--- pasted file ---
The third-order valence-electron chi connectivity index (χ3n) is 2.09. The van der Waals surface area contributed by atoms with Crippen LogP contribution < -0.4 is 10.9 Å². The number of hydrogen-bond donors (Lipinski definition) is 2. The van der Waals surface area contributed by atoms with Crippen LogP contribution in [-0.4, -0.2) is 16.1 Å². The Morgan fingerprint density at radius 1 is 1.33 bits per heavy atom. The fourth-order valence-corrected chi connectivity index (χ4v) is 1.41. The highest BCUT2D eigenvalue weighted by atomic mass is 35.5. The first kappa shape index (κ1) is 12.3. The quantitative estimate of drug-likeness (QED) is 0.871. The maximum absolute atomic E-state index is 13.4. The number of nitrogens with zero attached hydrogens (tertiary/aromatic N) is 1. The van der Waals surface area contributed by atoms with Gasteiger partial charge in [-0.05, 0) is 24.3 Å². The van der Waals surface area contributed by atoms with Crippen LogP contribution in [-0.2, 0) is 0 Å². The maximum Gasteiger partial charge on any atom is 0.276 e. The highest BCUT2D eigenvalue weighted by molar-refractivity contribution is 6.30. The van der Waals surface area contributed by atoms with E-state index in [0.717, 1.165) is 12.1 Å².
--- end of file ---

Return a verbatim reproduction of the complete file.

The third-order valence-electron chi connectivity index (χ3n) is 2.09. The van der Waals surface area contributed by atoms with Crippen LogP contribution < -0.4 is 10.9 Å². The number of hydrogen-bond donors (Lipinski definition) is 2. The van der Waals surface area contributed by atoms with Crippen LogP contribution in [-0.4, -0.2) is 16.1 Å². The Morgan fingerprint density at radius 1 is 1.33 bits per heavy atom. The fourth-order valence-corrected chi connectivity index (χ4v) is 1.41. The highest BCUT2D eigenvalue weighted by atomic mass is 35.5. The first kappa shape index (κ1) is 12.3. The quantitative estimate of drug-likeness (QED) is 0.871. The maximum absolute atomic E-state index is 13.4. The number of nitrogens with zero attached hydrogens (tertiary/aromatic N) is 1. The van der Waals surface area contributed by atoms with Gasteiger partial charge in [-0.05, 0) is 24.3 Å². The van der Waals surface area contributed by atoms with Crippen LogP contribution in [-0.2, 0) is 0 Å². The maximum Gasteiger partial charge on any atom is 0.276 e. The highest BCUT2D eigenvalue weighted by molar-refractivity contribution is 6.30. The van der Waals surface area contributed by atoms with E-state index in [0.717, 1.165) is 12.1 Å².